The government plans to house up to 500 asylum seekers on the Bibby Stockholm, a barge docked in the Port of Portland, Dorset. However, due to concerns over the potentially deadly legionella bacteria being found onboard, the first 39 people to be housed on the vessel were evacuated on Friday.

Dr Sapna Mawkin, a GP working on the barge, conducted health screenings on board last week. She tells Nosheen Iqbal what health concerns asylum seekers have when they arrive in the UK.

Daniel Trilling, author of Lights in the Distance: Exile and Refuge at the Borders of Europe, tells Nosheen how the barge policy fits into the government’s wider policy crackdown on people travelling to the UK on small boats. He explains why the message the barge sends to the public might be more important to the government than how many asylum seekers end up housed there.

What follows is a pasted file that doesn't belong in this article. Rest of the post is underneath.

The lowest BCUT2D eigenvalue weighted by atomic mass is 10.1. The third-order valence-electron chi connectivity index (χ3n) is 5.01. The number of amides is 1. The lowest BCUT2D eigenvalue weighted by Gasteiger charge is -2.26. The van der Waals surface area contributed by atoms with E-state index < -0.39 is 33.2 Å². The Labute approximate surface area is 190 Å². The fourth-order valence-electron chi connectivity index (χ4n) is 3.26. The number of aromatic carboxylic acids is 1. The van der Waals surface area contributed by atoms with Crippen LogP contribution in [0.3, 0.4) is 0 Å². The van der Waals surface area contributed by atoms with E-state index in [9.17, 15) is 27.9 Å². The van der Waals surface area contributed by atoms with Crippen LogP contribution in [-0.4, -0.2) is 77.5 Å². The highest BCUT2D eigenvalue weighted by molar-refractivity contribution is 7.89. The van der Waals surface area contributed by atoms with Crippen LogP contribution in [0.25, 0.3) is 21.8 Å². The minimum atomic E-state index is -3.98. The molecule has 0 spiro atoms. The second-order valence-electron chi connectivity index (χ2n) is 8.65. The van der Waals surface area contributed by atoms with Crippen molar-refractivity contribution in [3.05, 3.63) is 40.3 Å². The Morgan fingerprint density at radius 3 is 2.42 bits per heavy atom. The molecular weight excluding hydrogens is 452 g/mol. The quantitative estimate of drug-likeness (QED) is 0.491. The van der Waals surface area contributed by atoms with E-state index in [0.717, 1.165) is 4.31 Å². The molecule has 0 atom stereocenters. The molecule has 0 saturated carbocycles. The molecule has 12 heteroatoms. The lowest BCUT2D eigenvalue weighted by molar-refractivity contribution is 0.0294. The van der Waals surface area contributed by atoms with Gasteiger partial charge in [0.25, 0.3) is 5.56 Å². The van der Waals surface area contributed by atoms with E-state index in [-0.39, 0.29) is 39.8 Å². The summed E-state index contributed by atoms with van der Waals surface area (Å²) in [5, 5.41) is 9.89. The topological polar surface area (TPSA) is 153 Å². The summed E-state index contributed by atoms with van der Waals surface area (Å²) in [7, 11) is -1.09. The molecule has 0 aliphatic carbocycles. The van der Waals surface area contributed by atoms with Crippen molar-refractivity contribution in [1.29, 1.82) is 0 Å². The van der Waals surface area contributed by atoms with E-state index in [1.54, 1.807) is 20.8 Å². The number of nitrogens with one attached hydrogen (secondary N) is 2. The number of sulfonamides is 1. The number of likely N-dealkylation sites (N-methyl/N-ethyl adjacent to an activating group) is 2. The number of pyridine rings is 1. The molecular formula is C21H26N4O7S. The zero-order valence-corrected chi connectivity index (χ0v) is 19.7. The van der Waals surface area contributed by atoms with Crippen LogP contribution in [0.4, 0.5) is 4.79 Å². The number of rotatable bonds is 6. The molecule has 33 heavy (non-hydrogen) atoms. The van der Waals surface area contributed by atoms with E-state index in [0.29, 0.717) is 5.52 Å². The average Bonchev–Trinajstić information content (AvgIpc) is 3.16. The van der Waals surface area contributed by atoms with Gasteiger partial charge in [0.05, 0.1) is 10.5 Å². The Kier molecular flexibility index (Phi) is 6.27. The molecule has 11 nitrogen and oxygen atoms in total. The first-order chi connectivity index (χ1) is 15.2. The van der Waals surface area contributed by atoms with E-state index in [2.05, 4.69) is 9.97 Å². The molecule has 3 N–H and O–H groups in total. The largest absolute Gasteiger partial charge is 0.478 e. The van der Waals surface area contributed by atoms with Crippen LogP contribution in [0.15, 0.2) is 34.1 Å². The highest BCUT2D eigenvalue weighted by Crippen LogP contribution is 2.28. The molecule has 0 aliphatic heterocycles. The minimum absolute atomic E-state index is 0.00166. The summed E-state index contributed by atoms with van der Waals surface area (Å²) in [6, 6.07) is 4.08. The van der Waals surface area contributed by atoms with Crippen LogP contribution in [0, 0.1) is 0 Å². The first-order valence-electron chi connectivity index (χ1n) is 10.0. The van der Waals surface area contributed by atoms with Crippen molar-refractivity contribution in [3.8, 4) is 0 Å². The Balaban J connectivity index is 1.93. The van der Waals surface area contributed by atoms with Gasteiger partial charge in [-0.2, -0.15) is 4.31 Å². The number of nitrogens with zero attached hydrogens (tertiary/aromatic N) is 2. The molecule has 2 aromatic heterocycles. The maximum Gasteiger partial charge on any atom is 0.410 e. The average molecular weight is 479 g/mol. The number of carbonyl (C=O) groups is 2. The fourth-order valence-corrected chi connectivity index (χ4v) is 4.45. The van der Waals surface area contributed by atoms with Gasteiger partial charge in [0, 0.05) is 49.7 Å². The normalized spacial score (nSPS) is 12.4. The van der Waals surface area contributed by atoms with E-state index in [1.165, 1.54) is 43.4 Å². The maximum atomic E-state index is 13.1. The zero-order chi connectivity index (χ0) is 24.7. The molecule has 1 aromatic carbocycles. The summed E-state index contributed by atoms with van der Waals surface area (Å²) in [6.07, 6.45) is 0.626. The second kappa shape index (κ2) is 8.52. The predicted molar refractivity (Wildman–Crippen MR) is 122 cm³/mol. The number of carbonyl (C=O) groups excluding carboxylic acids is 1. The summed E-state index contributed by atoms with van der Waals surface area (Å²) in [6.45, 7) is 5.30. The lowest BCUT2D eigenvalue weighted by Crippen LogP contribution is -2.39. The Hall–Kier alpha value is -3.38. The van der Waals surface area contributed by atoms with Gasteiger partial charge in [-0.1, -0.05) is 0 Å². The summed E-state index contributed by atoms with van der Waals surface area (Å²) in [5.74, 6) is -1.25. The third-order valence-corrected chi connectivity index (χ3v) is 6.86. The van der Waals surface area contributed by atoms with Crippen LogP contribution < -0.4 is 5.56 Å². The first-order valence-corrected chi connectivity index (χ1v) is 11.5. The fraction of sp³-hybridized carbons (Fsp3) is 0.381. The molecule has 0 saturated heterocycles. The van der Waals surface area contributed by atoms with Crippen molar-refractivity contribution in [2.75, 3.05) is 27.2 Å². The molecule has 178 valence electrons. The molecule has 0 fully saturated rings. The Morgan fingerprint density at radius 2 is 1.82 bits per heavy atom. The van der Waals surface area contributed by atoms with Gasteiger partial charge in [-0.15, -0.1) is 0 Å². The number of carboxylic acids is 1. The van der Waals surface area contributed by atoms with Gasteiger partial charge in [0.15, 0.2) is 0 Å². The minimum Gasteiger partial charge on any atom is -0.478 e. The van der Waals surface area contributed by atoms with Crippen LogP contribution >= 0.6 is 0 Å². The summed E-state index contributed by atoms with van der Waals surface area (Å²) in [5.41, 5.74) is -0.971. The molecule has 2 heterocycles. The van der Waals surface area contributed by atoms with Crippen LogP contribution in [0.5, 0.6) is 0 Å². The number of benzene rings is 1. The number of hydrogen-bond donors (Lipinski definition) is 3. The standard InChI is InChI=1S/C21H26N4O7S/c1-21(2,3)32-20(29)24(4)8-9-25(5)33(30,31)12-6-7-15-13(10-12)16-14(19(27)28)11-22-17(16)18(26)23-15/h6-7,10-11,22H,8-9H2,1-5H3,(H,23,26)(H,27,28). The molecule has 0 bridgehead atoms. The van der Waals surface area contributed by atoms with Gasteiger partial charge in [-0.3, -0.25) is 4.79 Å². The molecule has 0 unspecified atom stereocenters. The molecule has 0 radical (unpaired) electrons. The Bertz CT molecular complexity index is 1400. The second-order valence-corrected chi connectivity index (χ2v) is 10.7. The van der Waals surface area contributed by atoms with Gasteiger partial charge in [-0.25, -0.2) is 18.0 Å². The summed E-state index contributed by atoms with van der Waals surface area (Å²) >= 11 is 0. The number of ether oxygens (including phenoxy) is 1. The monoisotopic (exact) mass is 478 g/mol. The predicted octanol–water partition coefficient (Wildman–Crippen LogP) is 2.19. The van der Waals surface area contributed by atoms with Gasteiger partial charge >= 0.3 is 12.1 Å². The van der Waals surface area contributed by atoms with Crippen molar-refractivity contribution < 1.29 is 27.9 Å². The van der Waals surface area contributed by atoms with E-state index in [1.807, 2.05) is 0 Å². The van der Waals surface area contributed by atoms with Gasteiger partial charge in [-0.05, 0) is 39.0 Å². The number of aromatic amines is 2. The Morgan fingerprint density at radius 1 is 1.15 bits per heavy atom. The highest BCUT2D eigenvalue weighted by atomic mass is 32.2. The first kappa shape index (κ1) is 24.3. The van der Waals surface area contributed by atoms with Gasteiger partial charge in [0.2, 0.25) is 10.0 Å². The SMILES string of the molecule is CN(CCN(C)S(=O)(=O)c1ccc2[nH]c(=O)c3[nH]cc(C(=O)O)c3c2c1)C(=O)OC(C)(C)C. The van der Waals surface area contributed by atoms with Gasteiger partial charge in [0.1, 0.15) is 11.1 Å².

Also, Guardian reporter Sammy Gecsoyler speaks to local residents about how the barge has divided the community. Supporters of Stand Up to Racism claim that the far right is whipping up hostility in the area.

People carrying bags walking up the gangway into the Bibby Stockholm accommodation barge, at the quayside at Portland Port in Portland

Photograph: Ben Stansall/AFP/Getty Images

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